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I'm having trouble understanding the solution of a limit. It involves a formula for measuring certainty of a discrete probability distribution.

Given a set of values $p_j$ which sum up to 1, find the limit $\lim_{\alpha\to 1} (\sum p_j^\alpha)^\frac{1}{\alpha-1}$. The author's solution is as follows:

1) Take the natural logarithm, yielding $\lim_{\alpha\to 1} \frac{1}{\alpha-1}\ln\sum p_j^\alpha$.

2) Take the derivative with respect to $\alpha$ of the numerator and denominator to get $\lim_{\alpha\to 1}\frac{\ln\sum p_j^\alpha}{\alpha-1} = \lim_{\alpha\to 1}\frac{\sum p_j^\alpha \ln p_j}{\sum p_j^\alpha}$.

3) We can then plug in $\alpha$, and since $\sum p_j = 1$, we can reduce to $\sum p_j \ln p_j$.

4) Then we undo the natural log to get $\prod p_j^{p_j}$.

I verified the correctness of the result with a few values on WolframAlpha.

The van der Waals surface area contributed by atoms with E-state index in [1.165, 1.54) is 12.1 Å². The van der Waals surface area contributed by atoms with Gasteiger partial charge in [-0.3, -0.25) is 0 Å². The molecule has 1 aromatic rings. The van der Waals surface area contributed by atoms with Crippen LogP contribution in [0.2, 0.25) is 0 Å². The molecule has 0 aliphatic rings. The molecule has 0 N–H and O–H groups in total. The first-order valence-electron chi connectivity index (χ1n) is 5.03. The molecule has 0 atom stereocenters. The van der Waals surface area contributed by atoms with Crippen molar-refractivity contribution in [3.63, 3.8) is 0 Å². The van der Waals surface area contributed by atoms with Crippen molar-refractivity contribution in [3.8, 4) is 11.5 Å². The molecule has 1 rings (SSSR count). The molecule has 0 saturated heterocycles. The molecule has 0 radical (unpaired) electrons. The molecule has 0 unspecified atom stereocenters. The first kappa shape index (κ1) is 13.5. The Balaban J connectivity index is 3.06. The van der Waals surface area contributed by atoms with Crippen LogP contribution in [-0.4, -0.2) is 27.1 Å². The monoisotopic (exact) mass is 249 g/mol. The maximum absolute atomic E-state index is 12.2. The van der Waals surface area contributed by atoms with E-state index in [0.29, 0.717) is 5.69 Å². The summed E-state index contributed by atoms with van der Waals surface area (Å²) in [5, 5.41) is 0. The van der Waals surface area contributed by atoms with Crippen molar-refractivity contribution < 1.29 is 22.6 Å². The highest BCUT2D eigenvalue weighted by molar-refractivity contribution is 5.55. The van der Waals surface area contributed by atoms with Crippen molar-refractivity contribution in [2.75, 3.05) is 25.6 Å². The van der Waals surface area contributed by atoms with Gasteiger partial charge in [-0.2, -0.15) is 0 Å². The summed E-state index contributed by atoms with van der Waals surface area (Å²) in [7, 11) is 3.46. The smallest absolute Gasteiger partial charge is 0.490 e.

The step I don't understand is step 2. When I try to take the derivative of the numerator, I use the chain rule and get $\frac{d}{d\alpha}\ln\sum p_j^\alpha=\frac{1}{\sum p_j^\alpha}\times\sum\alpha p_j^{\alpha-1}$. This simplifies to give an answer larger than 1, which makes no sense.

How do you get $\frac{d}{d\alpha}\ln\sum p_j^\alpha = \frac{\sum p_j^\alpha \ln p_j}{\sum p_j^\alpha}$?

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    $\begingroup$ You differentiated with respect to $p_j$, not with respect to $\alpha$. Note $p_j^\alpha = \exp(\alpha\cdot \log p_j)$. Perhaps in that form it's easier to differentiate with respect to $\alpha$. $\endgroup$ – Daniel Fischer Aug 28 '15 at 12:34
  • $\begingroup$ Oh! Thank you. $\frac{d}{dx}p_j^\alpha=p_j^\alpha \ln p_j$. Makes sense now. $\endgroup$ – Nate Glenn Aug 28 '15 at 14:08

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